Solidarity addresses and internet discussions

Solidarity addresses to the pope, get-well wishes for the injured Cardinal Roger Etchegaray, Internet forums about the perpetrator – the incident from the Christmas Mass in St. Peter's Basilica, when an apparently mentally deranged woman jumped the barriers and pulled the pope to the ground, moves the public and the Vatican security forces. Benedict XVI. meanwhile seems unimpressed.

Neither during his traditional Christmas message on Christmas Day, nor on Saturday did he address the ie. Others reacted: Italy's President Giorgio Napolitano sent the pope get-well wishes. And Prime Minister Silvio Berlusconi, a few days ago injured in the face in a throwing attack, sent greetings in the name of the government and all Italians. The Italian Bishops' Conference ared the Pope of solidarity and prayer. And Cardinal-Protodeacon Agostino Cacciavillan received special applause this time when, before the "Urbi et orbi" blessing at noon on Friday, he combined the indulgence formula with the wish: "That God may keep us the Pope at the head of the Church for a long time to come.". Benedict XVI. Apparently remained unharmed in the incident. Neither at the subsequent Christmas Mass, nor at the "Urbi et orbi" blessing on Christmas Day, nor at the Angelus prayer on Saturday did his speech or motor skills seem altered in any way. The former Vatican "crisis minister" Etchegaray has to bear the heaviest consequences of the attack. The 87-year-old Frenchman, who was walking in the procession as cardinal bishop immediately before the pope, fell in the melee and suffered a fracture of the neck of the femur. His general health is good, he looks forward to his surgery on Sunday with optimism, the Vatican said. The cardinal already received many recovery wishes. Benedict XVI. had his greetings conveyed by his private secretary Prelate Georg Ganswein, who went to the bedside of the "Gemelli Clinic" on Friday afternoon.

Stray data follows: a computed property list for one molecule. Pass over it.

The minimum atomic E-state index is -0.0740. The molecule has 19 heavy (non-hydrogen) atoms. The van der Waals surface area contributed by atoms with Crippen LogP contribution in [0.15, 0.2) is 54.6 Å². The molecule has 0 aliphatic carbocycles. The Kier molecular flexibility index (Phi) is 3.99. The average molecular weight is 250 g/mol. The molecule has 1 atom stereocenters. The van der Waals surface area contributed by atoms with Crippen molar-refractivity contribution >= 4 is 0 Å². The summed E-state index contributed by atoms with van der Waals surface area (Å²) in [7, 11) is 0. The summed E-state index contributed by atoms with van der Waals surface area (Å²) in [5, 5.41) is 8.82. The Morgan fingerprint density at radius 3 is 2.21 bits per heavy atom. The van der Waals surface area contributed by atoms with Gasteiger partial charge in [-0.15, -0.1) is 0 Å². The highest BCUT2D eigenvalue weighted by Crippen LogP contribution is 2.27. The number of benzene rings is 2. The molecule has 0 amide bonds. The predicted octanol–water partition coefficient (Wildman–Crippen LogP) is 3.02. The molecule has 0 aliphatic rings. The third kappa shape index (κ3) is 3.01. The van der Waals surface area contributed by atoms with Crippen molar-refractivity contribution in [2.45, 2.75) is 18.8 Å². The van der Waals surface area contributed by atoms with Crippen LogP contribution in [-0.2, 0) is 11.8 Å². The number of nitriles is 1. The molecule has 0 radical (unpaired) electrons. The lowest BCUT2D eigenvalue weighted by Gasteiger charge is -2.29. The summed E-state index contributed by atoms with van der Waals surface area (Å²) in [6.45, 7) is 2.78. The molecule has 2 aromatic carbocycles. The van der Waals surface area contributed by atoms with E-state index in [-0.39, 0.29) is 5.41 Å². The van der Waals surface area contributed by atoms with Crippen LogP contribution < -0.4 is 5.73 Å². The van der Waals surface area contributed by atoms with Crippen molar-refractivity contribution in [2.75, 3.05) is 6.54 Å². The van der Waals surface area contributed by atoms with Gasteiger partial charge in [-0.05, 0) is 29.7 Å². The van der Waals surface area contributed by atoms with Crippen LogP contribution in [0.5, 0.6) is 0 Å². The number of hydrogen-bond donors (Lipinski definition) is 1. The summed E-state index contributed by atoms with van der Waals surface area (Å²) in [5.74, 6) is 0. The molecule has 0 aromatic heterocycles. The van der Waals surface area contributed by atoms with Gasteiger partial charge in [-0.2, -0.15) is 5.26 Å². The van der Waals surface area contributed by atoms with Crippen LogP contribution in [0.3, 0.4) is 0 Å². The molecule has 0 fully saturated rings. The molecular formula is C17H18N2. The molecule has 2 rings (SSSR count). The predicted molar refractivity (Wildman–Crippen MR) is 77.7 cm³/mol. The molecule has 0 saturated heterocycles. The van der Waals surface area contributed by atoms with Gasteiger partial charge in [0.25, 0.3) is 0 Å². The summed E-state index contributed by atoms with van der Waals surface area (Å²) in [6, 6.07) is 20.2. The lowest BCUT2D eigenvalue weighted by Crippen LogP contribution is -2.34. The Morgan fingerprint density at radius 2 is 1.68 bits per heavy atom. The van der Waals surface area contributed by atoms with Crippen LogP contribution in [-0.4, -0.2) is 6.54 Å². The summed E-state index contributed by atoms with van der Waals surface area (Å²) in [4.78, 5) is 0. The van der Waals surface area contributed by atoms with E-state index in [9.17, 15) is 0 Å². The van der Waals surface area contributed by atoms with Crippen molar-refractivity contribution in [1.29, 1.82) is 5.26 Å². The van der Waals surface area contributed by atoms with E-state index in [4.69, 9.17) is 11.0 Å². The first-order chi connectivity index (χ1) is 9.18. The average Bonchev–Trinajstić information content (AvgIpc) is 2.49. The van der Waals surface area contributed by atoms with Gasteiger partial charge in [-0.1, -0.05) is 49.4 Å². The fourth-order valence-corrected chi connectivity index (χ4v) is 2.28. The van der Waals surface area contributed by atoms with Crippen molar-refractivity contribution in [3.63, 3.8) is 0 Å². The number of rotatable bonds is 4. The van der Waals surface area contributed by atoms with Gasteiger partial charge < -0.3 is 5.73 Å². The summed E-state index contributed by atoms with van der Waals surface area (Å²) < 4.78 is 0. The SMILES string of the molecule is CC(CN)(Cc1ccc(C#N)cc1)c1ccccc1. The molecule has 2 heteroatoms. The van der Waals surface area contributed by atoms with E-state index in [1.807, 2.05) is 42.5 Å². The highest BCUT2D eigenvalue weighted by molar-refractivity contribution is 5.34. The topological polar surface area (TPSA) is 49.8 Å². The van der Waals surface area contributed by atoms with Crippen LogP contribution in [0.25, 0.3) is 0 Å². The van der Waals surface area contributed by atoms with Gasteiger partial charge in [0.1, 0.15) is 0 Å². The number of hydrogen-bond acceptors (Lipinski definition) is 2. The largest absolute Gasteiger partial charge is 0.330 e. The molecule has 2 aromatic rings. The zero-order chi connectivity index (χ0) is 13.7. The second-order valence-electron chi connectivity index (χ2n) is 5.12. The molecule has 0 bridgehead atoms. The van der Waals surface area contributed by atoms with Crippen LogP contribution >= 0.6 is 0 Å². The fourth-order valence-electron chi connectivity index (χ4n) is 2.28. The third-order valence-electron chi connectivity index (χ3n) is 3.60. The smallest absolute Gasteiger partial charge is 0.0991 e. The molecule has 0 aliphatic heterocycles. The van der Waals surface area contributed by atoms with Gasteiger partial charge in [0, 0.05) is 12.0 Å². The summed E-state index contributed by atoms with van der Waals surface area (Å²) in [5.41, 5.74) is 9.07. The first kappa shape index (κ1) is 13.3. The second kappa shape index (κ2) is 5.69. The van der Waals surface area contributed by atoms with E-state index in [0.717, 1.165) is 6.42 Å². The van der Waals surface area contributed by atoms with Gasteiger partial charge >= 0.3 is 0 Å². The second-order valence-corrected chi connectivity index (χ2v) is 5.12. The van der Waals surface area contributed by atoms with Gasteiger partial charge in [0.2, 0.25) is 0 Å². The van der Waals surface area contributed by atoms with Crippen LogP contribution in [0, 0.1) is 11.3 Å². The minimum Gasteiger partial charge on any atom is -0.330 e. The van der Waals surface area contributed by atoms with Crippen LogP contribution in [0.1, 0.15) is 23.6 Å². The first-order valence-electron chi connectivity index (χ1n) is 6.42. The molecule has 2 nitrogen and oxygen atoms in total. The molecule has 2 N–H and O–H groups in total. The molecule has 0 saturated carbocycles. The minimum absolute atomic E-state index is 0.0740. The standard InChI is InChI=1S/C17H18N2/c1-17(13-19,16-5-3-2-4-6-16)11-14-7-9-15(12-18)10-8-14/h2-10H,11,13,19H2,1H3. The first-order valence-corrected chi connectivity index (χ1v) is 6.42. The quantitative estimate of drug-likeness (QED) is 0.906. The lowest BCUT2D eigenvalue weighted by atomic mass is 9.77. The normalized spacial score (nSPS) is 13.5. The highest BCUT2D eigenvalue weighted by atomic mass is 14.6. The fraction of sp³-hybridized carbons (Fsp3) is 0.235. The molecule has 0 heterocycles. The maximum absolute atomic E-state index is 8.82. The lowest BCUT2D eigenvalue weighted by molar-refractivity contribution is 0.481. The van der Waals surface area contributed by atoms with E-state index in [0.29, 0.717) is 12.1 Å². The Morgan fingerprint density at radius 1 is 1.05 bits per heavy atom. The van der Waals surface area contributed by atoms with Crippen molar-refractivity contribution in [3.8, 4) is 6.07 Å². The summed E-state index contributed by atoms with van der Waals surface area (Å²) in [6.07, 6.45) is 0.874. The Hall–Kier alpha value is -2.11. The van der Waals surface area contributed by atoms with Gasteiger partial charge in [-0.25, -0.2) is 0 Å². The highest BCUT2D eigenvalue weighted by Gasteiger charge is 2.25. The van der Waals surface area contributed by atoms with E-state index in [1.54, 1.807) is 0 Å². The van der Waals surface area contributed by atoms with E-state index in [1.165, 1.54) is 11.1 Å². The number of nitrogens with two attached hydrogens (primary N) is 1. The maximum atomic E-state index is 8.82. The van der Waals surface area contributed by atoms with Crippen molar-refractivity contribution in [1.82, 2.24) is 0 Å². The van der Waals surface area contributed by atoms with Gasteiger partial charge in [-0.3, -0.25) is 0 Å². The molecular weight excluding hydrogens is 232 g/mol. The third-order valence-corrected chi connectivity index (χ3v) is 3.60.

Discussion on the protection of top personalities Meanwhile, a discussion has begun in Italy and the Vatican about the protection of top personalities, especially the pope. Security forces should be beefed up, security distance from crowds increased, politicians and commentators advised. Vatican tries to keep discussion down. One does not overestimate the matter. He said there were always people who tried to approach the pope. Most come with friendly intentions, he said; some are a bit over-motivated or mentally unbalanced. At no time, however, was there any danger to the Pope's life, the gendarmerie ares. The existing security measures were sufficient. The 25-year-old perpetrator, Susanna Maiolo, also reportedly ared doctors during her examination, according to Italian media reports, "I meant no harm to the pope". The woman, obviously mentally disturbed, managed to jump over the barriers and, despite the intervention of the security forces, grabbed the Pope's stole, whereupon the latter lost his balance and fell to the ground. The woman who tried to reach the pope a year ago in almost the same place and wearing the same red jacket is currently receiving medical attention. Their case remains under Vatican jurisdiction. In the next few days, the judiciary will examine the report of the doctors as well as the Vatican gendarmerie and decide on further steps, the Vatican announced Saturday. In the meantime, discussion forums on the Internet are dealing with the incident. In the online network Facebook explained themselves about until Saturday afternoon about 1.000 users as fans of Maiolo – and the number continues to rise by the hour. In addition to supportive comments, there are also critical comments on the website. There can be no absolute protection for the pope, meanwhile, Vatican spokesman Federico Lombardi stressed. As long as the pope continues his pastoral ministry, with public masses and audiences, there will always be a residual risk. The price for a hundred percent protection would be too high. For then the head of the church would have to lock himself unapproachably inside the Vatican.

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